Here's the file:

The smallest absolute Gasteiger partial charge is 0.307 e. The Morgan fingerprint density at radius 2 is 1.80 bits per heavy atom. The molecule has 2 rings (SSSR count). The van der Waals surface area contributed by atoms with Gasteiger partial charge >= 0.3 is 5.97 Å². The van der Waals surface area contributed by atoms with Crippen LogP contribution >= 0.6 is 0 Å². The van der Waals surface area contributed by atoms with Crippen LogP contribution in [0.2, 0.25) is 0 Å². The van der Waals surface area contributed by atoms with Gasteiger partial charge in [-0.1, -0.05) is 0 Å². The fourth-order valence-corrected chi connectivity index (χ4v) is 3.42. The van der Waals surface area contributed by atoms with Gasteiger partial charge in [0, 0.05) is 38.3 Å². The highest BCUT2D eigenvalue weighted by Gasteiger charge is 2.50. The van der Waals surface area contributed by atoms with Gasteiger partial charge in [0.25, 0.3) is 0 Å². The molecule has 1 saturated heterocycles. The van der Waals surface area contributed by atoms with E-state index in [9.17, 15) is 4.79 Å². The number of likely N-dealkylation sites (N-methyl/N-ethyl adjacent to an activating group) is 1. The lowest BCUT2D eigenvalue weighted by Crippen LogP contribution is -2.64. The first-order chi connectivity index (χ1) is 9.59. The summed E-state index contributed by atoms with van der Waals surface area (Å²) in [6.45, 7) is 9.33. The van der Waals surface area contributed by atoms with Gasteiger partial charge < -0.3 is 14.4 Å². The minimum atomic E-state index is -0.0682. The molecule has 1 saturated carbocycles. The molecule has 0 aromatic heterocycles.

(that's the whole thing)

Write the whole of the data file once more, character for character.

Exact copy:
The smallest absolute Gasteiger partial charge is 0.307 e. The Morgan fingerprint density at radius 2 is 1.80 bits per heavy atom. The molecule has 2 rings (SSSR count). The van der Waals surface area contributed by atoms with Gasteiger partial charge >= 0.3 is 5.97 Å². The van der Waals surface area contributed by atoms with Crippen LogP contribution >= 0.6 is 0 Å². The van der Waals surface area contributed by atoms with Crippen LogP contribution in [0.2, 0.25) is 0 Å². The van der Waals surface area contributed by atoms with Gasteiger partial charge in [-0.1, -0.05) is 0 Å². The fourth-order valence-corrected chi connectivity index (χ4v) is 3.42. The van der Waals surface area contributed by atoms with Gasteiger partial charge in [0, 0.05) is 38.3 Å². The highest BCUT2D eigenvalue weighted by Gasteiger charge is 2.50. The van der Waals surface area contributed by atoms with Gasteiger partial charge in [0.25, 0.3) is 0 Å². The molecule has 1 saturated heterocycles. The van der Waals surface area contributed by atoms with E-state index in [9.17, 15) is 4.79 Å². The number of likely N-dealkylation sites (N-methyl/N-ethyl adjacent to an activating group) is 1. The lowest BCUT2D eigenvalue weighted by Crippen LogP contribution is -2.64. The first-order chi connectivity index (χ1) is 9.59. The summed E-state index contributed by atoms with van der Waals surface area (Å²) in [6.45, 7) is 9.33. The van der Waals surface area contributed by atoms with Gasteiger partial charge < -0.3 is 14.4 Å². The minimum atomic E-state index is -0.0682. The molecule has 1 saturated carbocycles. The molecule has 0 aromatic heterocycles.